The heart of Manipur is ‘dry land’. That possibly isn’t the reason why this Land of Gems is prone to being left high and dry. On the map, Manipur is like a set of concentric circles. The 238-acre, 400-year-old Kangla — it means ‘dry land’ in Meitei language — Fort forms the innermost ‘circle’. Around it stands state capital Imphal, encircled by the 1,843 sq km Imphal Valley dominated by the Meitei community. And this valley is surrounded by 20,504 sq km of hills inhabited by several Naga tribes, Kukis and their ethnic cousins.
The moat-rimmed Kangla Fort is but a shadow of its royal past. After the Assam Rifles moved out in 2004, it ceased to be the symbol of ‘Indian colonialism’. But power remained in the vicinity. What separates the fort from the Raj Bhavan, Assembly and Chief Minister Okram Ibobi Singh’s official residence is National Highway 39.
The 436 km NH39 is more than just a highway. It is Manipur’s lifeline from either end — Numaligarh in Assam where it branches off NH37 in the northwest and passes through Nagaland to touch the Indo-Myanmar border southeast at Moreh. The highway is also an Achilles’ heel for this northeastern state — it gets choked whenever Manipur has ethnic, militant and inter-state problems.
Manipur’s highways are often likened to boa constrictors. No one feels it more than petty trader H. Brajamani (48) of Thoubal, 25 km south of Imphal along NH39. Ever since Naga organisations imposed a highway blockade from mid-April — first to protest tribal council polls and then against the ban on Naga rebel leader Thuingaleng Muivah’s proposed visit to ancestral village Somdal in Manipur’s Ukhrul district —Brajamani is buying his vegetables dirt cheap. Because blockade-induced fuel scarcity has either made buses and trucks idle or too expensive compelling Thoubal vegetable growers to offload locally. But the vegetables can’t be cooked because LPG is too hard to get even at Rs 2,000 a cylinder and kerosene unavailable. “We are yet to get used to firewood,” he says.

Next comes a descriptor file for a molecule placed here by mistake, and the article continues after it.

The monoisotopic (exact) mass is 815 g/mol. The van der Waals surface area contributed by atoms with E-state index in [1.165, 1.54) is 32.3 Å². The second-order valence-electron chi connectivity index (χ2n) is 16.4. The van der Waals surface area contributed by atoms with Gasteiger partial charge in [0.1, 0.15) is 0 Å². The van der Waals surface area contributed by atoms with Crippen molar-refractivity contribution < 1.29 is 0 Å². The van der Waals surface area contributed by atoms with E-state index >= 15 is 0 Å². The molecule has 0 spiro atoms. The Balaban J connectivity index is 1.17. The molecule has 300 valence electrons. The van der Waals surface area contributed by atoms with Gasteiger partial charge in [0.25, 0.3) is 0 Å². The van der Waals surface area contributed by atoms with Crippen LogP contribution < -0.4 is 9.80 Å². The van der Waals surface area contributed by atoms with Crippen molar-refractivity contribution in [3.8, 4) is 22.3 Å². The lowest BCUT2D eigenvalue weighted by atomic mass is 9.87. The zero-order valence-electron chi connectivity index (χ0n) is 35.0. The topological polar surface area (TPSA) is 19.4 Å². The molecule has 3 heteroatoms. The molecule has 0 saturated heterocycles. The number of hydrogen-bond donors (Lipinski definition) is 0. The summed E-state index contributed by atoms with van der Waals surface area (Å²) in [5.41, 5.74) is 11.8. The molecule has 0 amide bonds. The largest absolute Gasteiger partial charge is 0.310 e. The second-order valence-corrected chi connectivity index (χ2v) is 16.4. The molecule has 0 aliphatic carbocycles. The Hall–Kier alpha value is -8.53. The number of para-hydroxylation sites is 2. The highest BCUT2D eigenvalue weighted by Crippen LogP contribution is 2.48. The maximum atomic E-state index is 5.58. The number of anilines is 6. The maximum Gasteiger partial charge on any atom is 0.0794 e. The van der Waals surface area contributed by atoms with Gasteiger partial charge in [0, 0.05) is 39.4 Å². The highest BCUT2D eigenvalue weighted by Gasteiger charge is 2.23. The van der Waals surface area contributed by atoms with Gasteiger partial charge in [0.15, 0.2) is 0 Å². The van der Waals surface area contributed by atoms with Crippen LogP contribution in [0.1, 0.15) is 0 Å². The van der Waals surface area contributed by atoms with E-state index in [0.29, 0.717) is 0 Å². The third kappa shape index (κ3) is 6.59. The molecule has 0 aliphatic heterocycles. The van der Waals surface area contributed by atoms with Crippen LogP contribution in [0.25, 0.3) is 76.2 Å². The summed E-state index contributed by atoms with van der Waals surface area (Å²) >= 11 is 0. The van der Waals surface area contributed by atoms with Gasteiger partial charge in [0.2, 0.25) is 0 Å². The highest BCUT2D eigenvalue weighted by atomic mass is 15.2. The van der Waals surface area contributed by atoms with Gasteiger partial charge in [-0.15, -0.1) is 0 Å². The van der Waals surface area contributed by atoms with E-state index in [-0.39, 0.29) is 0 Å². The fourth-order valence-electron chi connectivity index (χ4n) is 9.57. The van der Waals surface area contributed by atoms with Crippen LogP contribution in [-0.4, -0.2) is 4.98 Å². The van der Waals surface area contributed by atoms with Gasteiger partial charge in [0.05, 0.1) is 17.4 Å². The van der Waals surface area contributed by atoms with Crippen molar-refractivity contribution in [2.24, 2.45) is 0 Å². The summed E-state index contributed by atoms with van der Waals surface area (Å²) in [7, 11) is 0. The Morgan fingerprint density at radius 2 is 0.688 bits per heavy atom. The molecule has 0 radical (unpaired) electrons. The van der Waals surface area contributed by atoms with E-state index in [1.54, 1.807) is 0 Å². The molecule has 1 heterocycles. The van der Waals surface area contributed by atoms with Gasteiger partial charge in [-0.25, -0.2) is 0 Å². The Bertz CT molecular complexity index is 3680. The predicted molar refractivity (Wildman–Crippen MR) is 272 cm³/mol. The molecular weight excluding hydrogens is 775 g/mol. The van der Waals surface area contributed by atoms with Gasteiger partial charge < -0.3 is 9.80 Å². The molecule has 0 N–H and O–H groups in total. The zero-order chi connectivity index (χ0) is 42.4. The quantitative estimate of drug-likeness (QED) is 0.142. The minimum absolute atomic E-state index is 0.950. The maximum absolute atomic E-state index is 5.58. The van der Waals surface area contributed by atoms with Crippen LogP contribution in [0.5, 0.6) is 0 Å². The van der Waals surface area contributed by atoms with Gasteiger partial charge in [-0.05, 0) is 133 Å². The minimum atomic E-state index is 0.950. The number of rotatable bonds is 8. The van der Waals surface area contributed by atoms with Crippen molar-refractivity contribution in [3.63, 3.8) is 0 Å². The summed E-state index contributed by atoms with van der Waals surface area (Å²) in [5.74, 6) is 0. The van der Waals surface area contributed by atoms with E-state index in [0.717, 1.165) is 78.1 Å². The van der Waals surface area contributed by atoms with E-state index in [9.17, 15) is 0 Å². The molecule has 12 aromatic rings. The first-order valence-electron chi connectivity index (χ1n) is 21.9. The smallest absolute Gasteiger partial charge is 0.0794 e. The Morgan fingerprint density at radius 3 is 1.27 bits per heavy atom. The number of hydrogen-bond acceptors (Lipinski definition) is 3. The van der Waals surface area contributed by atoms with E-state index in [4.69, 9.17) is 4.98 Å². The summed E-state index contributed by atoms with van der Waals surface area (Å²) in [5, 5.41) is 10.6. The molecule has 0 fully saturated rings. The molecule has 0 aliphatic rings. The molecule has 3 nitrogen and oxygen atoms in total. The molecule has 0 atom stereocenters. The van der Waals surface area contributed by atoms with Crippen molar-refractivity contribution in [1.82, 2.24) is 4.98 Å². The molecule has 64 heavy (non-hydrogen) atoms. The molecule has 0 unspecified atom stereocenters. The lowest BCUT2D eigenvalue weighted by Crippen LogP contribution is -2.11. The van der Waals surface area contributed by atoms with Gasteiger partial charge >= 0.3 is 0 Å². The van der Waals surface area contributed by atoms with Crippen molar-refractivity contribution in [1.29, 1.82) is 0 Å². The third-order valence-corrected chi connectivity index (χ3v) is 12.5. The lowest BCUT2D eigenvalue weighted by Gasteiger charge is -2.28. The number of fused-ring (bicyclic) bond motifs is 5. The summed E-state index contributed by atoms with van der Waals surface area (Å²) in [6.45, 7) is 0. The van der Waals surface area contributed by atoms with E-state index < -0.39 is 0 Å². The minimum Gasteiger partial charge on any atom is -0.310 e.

Imphal’s masked rickshaw-pullers - they hide the ignominy of a ‘lowly’ profession — have a similar predicament. The fuel crisis has helped treble their income, but their expenses on essentials have quadrupled. No wonder, buying a colour TV in Imphal entails up to 10 litres of free petrol.
“Medicines are being airlifted, but work without fuel is difficult,” says Bar Association secretary N. Jotendro. Commuting constraints have forced schools to declare early summer vacation while local newspapers downsized pages owing to newsprint crisis.
It is not the valley — it grows enough rice to sustain 60 per cent of Manipur in a year — that is suffering. The worst affected are areas that want to see Muivah’s homecoming become a reality. For the moment, they do not mind paying Rs 500 a kilo for sugar or Rs 110-150 for a litre of diesel so long as the standoff bleeds Manipur.
But Manipur — CM Ibobi Singh to be precise — is in no mood to let Muivah in. For, in the visit it sniffs a design to reclaim Manipur’s hills for Greater Nagalim, the ultimate goal of the militant National Socialist Council of Nagaland (Isak-Muivah). The hills that Manipuri kings had ruled out of Kangla Fort.
An old Meitei saying runs thus: Ching na mayambani, tam na manao ni; animak thadoknaba yaroi (Hill is elder brother, Valley is younger brother; the two cannot be separated). Is Manipur paying the price of a role reversal bid?
(With inputs from Sabhapati Samom in Imphal)